Revocable living trusts can be modified, while irrevocable ones cannot. Irrevocable trusts can be further broken down into different types of trusts, such as those designated/intended specifically for a life insurance policy or a beneficiary with special needs.

Read a detailed guide to irrevocable trusts (including life insurance trusts and disability trusts).

Pros and cons

One key difference is that testamentary trusts do not always have the same tax advantages (minimizing estate tax, income tax, or capital gains tax) that affect the other trust types. This is primarily because the assets are in your control until your death. (You typically need to relinquish control of your assets ahead of time to take advantage of those tax benefits.)

There are however two exceptions to this. The estate can receive tax deductions if your will instructs your assets to be moved into a charitable trust and the estate value (and therefore estate tax) can be minimized if the will creates a bypass trust. If you’re married, you can designate your assets to go into a bypass trust (also known as a credit shelter trust or B trust) when you die. If the value of assets are less than the federal estate-tax exemption, then your surviving spouse (the beneficiary) will not be responsible for the estate tax.

Testamentary trusts might be less costly. Hiring an estate lawyer to set up a living trust could cost $1,000 or more, but a will is usually much cheaper. (Though you can now create a revocable trust and will in the Policygenius app for just $280). Living trusts might also have annual maintenance fees when the trustee is an attorney or financial institution. Therefore living trusts could be more expensive, since they are might be opened and managed over the course of your lifetime.

Another difference between the two trust types involves privacy. The details of the probate process — like who the beneficiaries are, and what assets they receive — are shielded from the public when you disburse your property and belongings with a typical living trust. But, since testamentary trusts stem from a will, which must go through probate, the proceedings and details of probate will become part of the public record and will become available at the local probate clerk’s office.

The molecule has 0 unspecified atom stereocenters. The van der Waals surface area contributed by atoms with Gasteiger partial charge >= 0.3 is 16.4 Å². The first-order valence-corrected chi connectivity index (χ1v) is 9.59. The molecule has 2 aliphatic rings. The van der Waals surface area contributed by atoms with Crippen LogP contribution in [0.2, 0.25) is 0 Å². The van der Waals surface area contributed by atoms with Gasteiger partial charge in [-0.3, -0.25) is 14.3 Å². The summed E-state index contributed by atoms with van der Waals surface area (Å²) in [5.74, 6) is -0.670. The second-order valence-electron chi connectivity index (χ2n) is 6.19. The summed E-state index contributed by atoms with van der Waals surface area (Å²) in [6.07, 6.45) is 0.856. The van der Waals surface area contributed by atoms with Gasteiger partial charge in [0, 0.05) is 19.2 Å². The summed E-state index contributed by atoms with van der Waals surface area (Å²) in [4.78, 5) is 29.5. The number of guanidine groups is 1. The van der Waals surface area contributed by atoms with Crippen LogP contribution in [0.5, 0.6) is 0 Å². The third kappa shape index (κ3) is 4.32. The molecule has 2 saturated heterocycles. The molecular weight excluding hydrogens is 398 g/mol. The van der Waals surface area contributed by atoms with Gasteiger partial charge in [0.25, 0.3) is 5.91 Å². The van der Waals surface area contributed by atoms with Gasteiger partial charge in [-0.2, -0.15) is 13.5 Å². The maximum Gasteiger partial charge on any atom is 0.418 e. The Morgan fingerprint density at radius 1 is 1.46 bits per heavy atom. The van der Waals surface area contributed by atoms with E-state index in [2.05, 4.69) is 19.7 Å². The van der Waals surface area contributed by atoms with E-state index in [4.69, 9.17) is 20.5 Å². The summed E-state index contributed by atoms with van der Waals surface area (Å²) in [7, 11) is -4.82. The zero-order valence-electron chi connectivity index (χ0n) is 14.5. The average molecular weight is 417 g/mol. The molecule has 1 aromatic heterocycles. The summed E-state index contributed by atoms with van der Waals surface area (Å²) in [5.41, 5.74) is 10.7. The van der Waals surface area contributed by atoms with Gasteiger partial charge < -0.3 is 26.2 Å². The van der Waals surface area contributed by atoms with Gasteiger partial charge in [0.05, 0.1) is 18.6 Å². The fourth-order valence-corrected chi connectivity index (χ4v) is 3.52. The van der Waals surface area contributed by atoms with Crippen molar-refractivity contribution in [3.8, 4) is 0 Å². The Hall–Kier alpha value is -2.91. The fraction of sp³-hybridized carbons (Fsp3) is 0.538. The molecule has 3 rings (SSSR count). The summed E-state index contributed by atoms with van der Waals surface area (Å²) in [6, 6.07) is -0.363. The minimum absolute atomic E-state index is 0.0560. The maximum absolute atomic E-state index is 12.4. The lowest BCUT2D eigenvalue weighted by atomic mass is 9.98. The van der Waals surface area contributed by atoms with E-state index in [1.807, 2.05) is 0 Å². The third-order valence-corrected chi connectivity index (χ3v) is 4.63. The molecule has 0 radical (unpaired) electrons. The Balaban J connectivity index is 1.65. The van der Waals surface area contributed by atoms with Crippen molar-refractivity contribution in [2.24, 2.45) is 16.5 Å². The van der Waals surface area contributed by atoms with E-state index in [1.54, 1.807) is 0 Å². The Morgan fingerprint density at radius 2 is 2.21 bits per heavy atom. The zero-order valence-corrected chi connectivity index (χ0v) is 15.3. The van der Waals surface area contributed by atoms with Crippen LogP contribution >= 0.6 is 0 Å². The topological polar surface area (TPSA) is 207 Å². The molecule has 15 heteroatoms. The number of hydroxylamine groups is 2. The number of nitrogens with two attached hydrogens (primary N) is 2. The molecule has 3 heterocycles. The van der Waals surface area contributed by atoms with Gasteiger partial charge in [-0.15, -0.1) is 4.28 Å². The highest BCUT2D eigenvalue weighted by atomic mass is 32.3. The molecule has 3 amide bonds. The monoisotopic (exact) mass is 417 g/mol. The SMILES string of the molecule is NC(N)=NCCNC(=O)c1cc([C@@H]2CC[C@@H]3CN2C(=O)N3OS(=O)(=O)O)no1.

As we just mentioned, probate procedure differs between testamentary trusts and living trusts. We’ll discuss probate and testamentary trusts next. Also, you can read more about trusts vs wills.

Do testamentary trusts avoid probate?

Avoiding probate is one of the essential benefits of a trust. A revocable living trust skips this legal process, through which assets are distributed, since the assets are already held by the trust.

However, with a testamentary trust, the assets haven’t been transferred and are still owned by the settlor until he or she dies. So, testamentary trusts do not avoid probate, which is required to move the assets into the trust. If you have any creditors, they might also have a claim to these assets since have not yet moved into the trust.

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About the author

Personal Finance Editor

Elissa Suh

Personal Finance Editor

Elissa is a personal finance editor at Policygenius in New York City. She writes about estate planning, mortgages, and occasionally health insurance. In the past she has written about film and music.

Policygenius’ editorial content is not written by an insurance agent. It’s intended for informational purposes and should not be considered legal or financial advice. Consult a professional to learn what financial products are right for you.